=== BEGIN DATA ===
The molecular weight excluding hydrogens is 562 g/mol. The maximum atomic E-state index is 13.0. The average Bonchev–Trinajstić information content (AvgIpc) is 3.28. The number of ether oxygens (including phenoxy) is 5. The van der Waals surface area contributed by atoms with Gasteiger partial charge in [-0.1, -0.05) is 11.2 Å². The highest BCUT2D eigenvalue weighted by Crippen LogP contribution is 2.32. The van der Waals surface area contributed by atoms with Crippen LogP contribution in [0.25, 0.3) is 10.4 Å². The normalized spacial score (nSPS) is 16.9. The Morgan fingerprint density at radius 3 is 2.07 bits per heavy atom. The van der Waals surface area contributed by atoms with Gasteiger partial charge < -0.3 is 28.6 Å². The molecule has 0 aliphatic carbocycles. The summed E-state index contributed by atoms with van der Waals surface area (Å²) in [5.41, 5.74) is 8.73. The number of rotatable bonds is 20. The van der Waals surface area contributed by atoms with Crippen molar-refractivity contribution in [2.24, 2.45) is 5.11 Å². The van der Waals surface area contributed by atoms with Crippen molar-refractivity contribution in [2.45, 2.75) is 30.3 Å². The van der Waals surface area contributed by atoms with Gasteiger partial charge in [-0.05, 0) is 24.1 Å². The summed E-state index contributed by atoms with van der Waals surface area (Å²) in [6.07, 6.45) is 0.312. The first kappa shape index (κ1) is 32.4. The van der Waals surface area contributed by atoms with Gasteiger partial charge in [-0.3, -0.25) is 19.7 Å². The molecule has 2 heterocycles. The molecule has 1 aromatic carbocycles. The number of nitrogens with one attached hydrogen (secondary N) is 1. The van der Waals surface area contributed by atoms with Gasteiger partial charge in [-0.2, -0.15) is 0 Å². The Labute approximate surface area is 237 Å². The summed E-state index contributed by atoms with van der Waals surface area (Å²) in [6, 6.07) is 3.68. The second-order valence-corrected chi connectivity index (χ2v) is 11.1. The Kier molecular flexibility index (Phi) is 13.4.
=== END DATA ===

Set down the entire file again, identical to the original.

The molecular weight excluding hydrogens is 562 g/mol. The maximum atomic E-state index is 13.0. The average Bonchev–Trinajstić information content (AvgIpc) is 3.28. The number of ether oxygens (including phenoxy) is 5. The van der Waals surface area contributed by atoms with Gasteiger partial charge in [-0.1, -0.05) is 11.2 Å². The highest BCUT2D eigenvalue weighted by Crippen LogP contribution is 2.32. The van der Waals surface area contributed by atoms with Crippen LogP contribution in [0.25, 0.3) is 10.4 Å². The normalized spacial score (nSPS) is 16.9. The Morgan fingerprint density at radius 3 is 2.07 bits per heavy atom. The van der Waals surface area contributed by atoms with Gasteiger partial charge < -0.3 is 28.6 Å². The molecule has 0 aliphatic carbocycles. The summed E-state index contributed by atoms with van der Waals surface area (Å²) in [5.41, 5.74) is 8.73. The number of rotatable bonds is 20. The van der Waals surface area contributed by atoms with Crippen molar-refractivity contribution in [2.24, 2.45) is 5.11 Å². The van der Waals surface area contributed by atoms with Crippen molar-refractivity contribution in [2.45, 2.75) is 30.3 Å². The van der Waals surface area contributed by atoms with Gasteiger partial charge in [-0.05, 0) is 24.1 Å². The summed E-state index contributed by atoms with van der Waals surface area (Å²) in [6.07, 6.45) is 0.312. The first kappa shape index (κ1) is 32.4. The van der Waals surface area contributed by atoms with Gasteiger partial charge in [-0.3, -0.25) is 19.7 Å². The molecule has 2 heterocycles. The molecule has 1 aromatic carbocycles. The number of nitrogens with one attached hydrogen (secondary N) is 1. The van der Waals surface area contributed by atoms with Gasteiger partial charge in [-0.2, -0.15) is 0 Å². The Labute approximate surface area is 237 Å². The summed E-state index contributed by atoms with van der Waals surface area (Å²) in [6, 6.07) is 3.68. The second-order valence-corrected chi connectivity index (χ2v) is 11.1. The Kier molecular flexibility index (Phi) is 13.4.